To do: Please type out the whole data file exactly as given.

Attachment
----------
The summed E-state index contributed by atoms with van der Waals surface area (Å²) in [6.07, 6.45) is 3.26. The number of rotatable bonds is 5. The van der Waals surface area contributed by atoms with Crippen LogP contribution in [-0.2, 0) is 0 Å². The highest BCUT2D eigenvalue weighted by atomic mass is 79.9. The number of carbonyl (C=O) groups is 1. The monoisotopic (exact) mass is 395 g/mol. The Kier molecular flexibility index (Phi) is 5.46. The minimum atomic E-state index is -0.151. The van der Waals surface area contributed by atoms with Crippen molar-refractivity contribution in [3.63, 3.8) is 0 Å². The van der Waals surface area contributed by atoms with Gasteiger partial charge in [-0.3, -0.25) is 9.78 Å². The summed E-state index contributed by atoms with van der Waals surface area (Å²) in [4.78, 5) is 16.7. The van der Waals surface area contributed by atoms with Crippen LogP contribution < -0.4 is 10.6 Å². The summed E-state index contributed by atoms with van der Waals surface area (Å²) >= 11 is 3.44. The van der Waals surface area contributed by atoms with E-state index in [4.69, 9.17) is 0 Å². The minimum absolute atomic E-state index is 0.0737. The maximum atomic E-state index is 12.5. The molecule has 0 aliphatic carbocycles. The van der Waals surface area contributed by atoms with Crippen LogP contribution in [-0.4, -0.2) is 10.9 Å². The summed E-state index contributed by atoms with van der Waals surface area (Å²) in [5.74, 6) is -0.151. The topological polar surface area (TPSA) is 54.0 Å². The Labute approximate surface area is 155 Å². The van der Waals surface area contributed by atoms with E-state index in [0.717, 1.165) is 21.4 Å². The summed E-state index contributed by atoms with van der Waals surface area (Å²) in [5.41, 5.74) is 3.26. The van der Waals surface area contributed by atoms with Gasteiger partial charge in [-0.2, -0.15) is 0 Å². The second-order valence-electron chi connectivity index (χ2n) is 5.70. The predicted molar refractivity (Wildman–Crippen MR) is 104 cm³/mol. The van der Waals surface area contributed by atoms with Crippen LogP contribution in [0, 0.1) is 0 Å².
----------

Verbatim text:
The summed E-state index contributed by atoms with van der Waals surface area (Å²) in [6.07, 6.45) is 3.26. The number of rotatable bonds is 5. The van der Waals surface area contributed by atoms with Crippen LogP contribution in [-0.2, 0) is 0 Å². The highest BCUT2D eigenvalue weighted by atomic mass is 79.9. The number of carbonyl (C=O) groups is 1. The monoisotopic (exact) mass is 395 g/mol. The Kier molecular flexibility index (Phi) is 5.46. The minimum atomic E-state index is -0.151. The van der Waals surface area contributed by atoms with Crippen molar-refractivity contribution in [3.63, 3.8) is 0 Å². The van der Waals surface area contributed by atoms with Gasteiger partial charge in [-0.3, -0.25) is 9.78 Å². The summed E-state index contributed by atoms with van der Waals surface area (Å²) in [4.78, 5) is 16.7. The van der Waals surface area contributed by atoms with Crippen LogP contribution < -0.4 is 10.6 Å². The summed E-state index contributed by atoms with van der Waals surface area (Å²) >= 11 is 3.44. The van der Waals surface area contributed by atoms with E-state index in [4.69, 9.17) is 0 Å². The minimum absolute atomic E-state index is 0.0737. The maximum atomic E-state index is 12.5. The molecule has 0 aliphatic carbocycles. The van der Waals surface area contributed by atoms with Crippen LogP contribution in [-0.4, -0.2) is 10.9 Å². The summed E-state index contributed by atoms with van der Waals surface area (Å²) in [5.74, 6) is -0.151. The topological polar surface area (TPSA) is 54.0 Å². The Labute approximate surface area is 155 Å². The van der Waals surface area contributed by atoms with E-state index in [0.717, 1.165) is 21.4 Å². The summed E-state index contributed by atoms with van der Waals surface area (Å²) in [5.41, 5.74) is 3.26. The van der Waals surface area contributed by atoms with Gasteiger partial charge in [-0.2, -0.15) is 0 Å². The second-order valence-electron chi connectivity index (χ2n) is 5.70. The predicted molar refractivity (Wildman–Crippen MR) is 104 cm³/mol. The van der Waals surface area contributed by atoms with Crippen LogP contribution in [0, 0.1) is 0 Å².